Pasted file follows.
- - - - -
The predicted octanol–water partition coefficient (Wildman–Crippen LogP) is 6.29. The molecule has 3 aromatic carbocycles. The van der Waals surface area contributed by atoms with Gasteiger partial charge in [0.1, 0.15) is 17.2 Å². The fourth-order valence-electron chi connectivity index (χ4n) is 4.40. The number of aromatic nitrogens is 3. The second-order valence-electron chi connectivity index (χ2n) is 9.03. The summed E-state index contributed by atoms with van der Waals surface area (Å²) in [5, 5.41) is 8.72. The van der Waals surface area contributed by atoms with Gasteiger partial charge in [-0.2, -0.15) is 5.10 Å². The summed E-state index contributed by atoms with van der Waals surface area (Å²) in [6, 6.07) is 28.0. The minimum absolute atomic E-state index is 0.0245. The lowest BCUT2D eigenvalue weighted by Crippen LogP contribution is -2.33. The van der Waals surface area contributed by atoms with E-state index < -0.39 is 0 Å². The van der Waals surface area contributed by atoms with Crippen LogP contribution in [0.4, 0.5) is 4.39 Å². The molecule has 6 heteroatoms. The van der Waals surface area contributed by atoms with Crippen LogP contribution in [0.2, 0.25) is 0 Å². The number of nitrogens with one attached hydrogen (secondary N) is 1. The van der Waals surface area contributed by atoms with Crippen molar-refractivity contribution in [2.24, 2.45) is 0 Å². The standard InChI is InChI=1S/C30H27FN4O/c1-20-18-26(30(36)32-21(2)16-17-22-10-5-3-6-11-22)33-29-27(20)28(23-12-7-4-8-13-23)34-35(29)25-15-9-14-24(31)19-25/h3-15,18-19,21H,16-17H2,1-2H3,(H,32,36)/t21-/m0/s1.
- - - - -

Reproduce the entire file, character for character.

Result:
The predicted octanol–water partition coefficient (Wildman–Crippen LogP) is 6.29. The molecule has 3 aromatic carbocycles. The van der Waals surface area contributed by atoms with Gasteiger partial charge in [0.1, 0.15) is 17.2 Å². The fourth-order valence-electron chi connectivity index (χ4n) is 4.40. The number of aromatic nitrogens is 3. The second-order valence-electron chi connectivity index (χ2n) is 9.03. The summed E-state index contributed by atoms with van der Waals surface area (Å²) in [5, 5.41) is 8.72. The van der Waals surface area contributed by atoms with Gasteiger partial charge in [-0.2, -0.15) is 5.10 Å². The summed E-state index contributed by atoms with van der Waals surface area (Å²) in [6, 6.07) is 28.0. The minimum absolute atomic E-state index is 0.0245. The lowest BCUT2D eigenvalue weighted by Crippen LogP contribution is -2.33. The van der Waals surface area contributed by atoms with E-state index < -0.39 is 0 Å². The van der Waals surface area contributed by atoms with Crippen LogP contribution in [0.4, 0.5) is 4.39 Å². The molecule has 6 heteroatoms. The van der Waals surface area contributed by atoms with Crippen LogP contribution in [0.2, 0.25) is 0 Å². The number of nitrogens with one attached hydrogen (secondary N) is 1. The van der Waals surface area contributed by atoms with Crippen molar-refractivity contribution in [2.24, 2.45) is 0 Å². The standard InChI is InChI=1S/C30H27FN4O/c1-20-18-26(30(36)32-21(2)16-17-22-10-5-3-6-11-22)33-29-27(20)28(23-12-7-4-8-13-23)34-35(29)25-15-9-14-24(31)19-25/h3-15,18-19,21H,16-17H2,1-2H3,(H,32,36)/t21-/m0/s1.